- The RCI achieved eight out of 21 measures.
- Five of the eight achieved measures were objective measures. The three achieved performance measures were about the dropout rate of participating students and the number of courses in the core curriculum created by content-area faculty teams.
- None of the performance measures that required a certain percentage of participating students earning a passing grade in courses enrolled through RCI programs was met.
Data Available for Impact Analysis Were Limited; No Relationship Was Detected Between Participation and Student Engagement and Achievement Outcomes
- Participating districts were unable to provide all the data required for analysis. Insufficient data limited the statistical power of the analyses and therefore the ability to identify program effects.
- The analysis based on available data did not find any discernible relationship between participation in RCI programs and student achievement and engagement outcomes at the school or district level.
Multiple Factors Contributed to the Low Level of Participation in the RCI
- These factors include lack of quantifiable indicators for eligible students; school stakeholders' concerns about the potential impact of the program on students, staff, and the school; lack of compatible schedules across schools; students' unwillingness to attend courses using virtual-learning technologies; and logistical constraints for students to physically transfer among schools to take courses.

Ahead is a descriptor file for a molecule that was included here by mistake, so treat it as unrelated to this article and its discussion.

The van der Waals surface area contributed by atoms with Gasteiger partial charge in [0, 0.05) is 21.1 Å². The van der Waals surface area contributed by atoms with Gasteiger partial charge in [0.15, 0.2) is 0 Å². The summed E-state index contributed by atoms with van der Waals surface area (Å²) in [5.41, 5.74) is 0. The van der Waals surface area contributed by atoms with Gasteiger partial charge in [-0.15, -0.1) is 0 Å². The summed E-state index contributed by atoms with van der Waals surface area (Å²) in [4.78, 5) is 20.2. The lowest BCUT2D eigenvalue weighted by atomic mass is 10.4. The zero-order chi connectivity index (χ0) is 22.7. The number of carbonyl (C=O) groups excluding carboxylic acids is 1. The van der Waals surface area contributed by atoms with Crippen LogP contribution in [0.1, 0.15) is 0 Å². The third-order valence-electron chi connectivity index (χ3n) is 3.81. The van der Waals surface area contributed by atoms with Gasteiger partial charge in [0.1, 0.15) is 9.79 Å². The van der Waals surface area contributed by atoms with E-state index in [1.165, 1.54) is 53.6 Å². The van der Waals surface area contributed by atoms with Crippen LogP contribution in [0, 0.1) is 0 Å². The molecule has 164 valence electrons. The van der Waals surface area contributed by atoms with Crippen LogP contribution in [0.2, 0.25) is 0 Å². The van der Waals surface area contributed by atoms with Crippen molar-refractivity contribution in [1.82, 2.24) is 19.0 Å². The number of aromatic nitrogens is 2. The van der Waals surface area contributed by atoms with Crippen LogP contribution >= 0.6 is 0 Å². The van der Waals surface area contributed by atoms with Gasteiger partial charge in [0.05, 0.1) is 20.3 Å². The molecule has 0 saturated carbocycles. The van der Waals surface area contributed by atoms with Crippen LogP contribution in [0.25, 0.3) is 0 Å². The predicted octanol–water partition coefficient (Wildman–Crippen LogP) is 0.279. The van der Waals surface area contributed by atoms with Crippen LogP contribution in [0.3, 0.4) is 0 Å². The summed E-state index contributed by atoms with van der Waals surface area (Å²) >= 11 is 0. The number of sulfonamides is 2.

Stakeholders Viewed the Impact of the RCI on Participating Districts and Students Positively, and Districts Decided to Sustain Most RCI Programs in the Future
- Stakeholders reported that the RCI and its programs provided important opportunities to students.
- Stakeholders reported that the RCI and the work of its administrators improved communication and collaboration between districts and transformed the climate and culture of the county.
- Test the feasibility of designed program features and the implementation plan in advance. This feasibility study should examine the demand for the expected program, examine the readiness and capacity of participating organizations to implement the program features, and identify problems that might arise during the implementation of the program.
- Create a strong, multitiered communication strategy to communicate program information to the target student population and their parents. Experts in communication might support the development of effective campaigns that appeal to the target population and encourage recruitment.
- Use a dashboard system from the beginning of the program to monitor the implementation and facilitate communication with stakeholders.
Table of Contents
Regional Choice Initiative
Methods, Data, and Analysis
Overview of RCI Participation
Performance of Open Seats
Performance of Dual Enrollment
Performance of Cyber Learning
Performance of Academies for Success
Overall Performance of the RCI
Relationship of Participation in the RCI to Student Outcomes
Key Findings and Recommendations
Student Outcome Analysis Methods and Results